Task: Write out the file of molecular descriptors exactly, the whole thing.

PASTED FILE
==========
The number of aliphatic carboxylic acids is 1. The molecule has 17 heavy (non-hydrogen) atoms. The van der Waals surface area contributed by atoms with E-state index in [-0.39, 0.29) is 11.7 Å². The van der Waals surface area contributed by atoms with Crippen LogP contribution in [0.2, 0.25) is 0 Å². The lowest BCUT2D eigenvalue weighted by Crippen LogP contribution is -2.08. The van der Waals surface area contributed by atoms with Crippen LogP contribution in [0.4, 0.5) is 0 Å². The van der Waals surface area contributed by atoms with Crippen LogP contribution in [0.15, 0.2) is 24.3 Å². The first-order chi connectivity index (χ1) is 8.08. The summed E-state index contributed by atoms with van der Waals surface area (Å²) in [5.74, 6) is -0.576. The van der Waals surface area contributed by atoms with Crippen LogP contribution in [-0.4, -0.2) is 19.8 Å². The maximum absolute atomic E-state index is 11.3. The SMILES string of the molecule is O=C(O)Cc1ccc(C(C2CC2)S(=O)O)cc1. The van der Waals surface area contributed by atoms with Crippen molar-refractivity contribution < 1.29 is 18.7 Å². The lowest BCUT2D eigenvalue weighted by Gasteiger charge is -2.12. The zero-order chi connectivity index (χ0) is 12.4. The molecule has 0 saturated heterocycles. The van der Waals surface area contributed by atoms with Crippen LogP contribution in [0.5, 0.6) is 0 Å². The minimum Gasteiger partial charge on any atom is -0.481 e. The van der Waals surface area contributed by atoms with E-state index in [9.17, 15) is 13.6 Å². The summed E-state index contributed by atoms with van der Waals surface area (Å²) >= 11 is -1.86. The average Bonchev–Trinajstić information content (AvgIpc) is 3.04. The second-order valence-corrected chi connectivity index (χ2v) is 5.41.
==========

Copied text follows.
The number of aliphatic carboxylic acids is 1. The molecule has 17 heavy (non-hydrogen) atoms. The van der Waals surface area contributed by atoms with E-state index in [-0.39, 0.29) is 11.7 Å². The van der Waals surface area contributed by atoms with Crippen LogP contribution in [0.2, 0.25) is 0 Å². The lowest BCUT2D eigenvalue weighted by Crippen LogP contribution is -2.08. The van der Waals surface area contributed by atoms with Crippen LogP contribution in [0.4, 0.5) is 0 Å². The van der Waals surface area contributed by atoms with Crippen LogP contribution in [0.15, 0.2) is 24.3 Å². The first-order chi connectivity index (χ1) is 8.08. The summed E-state index contributed by atoms with van der Waals surface area (Å²) in [5.74, 6) is -0.576. The van der Waals surface area contributed by atoms with Crippen LogP contribution in [-0.4, -0.2) is 19.8 Å². The maximum absolute atomic E-state index is 11.3. The SMILES string of the molecule is O=C(O)Cc1ccc(C(C2CC2)S(=O)O)cc1. The van der Waals surface area contributed by atoms with Crippen molar-refractivity contribution < 1.29 is 18.7 Å². The lowest BCUT2D eigenvalue weighted by Gasteiger charge is -2.12. The zero-order chi connectivity index (χ0) is 12.4. The molecule has 0 saturated heterocycles. The van der Waals surface area contributed by atoms with Crippen LogP contribution in [0.5, 0.6) is 0 Å². The minimum Gasteiger partial charge on any atom is -0.481 e. The van der Waals surface area contributed by atoms with E-state index in [9.17, 15) is 13.6 Å². The summed E-state index contributed by atoms with van der Waals surface area (Å²) >= 11 is -1.86. The average Bonchev–Trinajstić information content (AvgIpc) is 3.04. The second-order valence-corrected chi connectivity index (χ2v) is 5.41.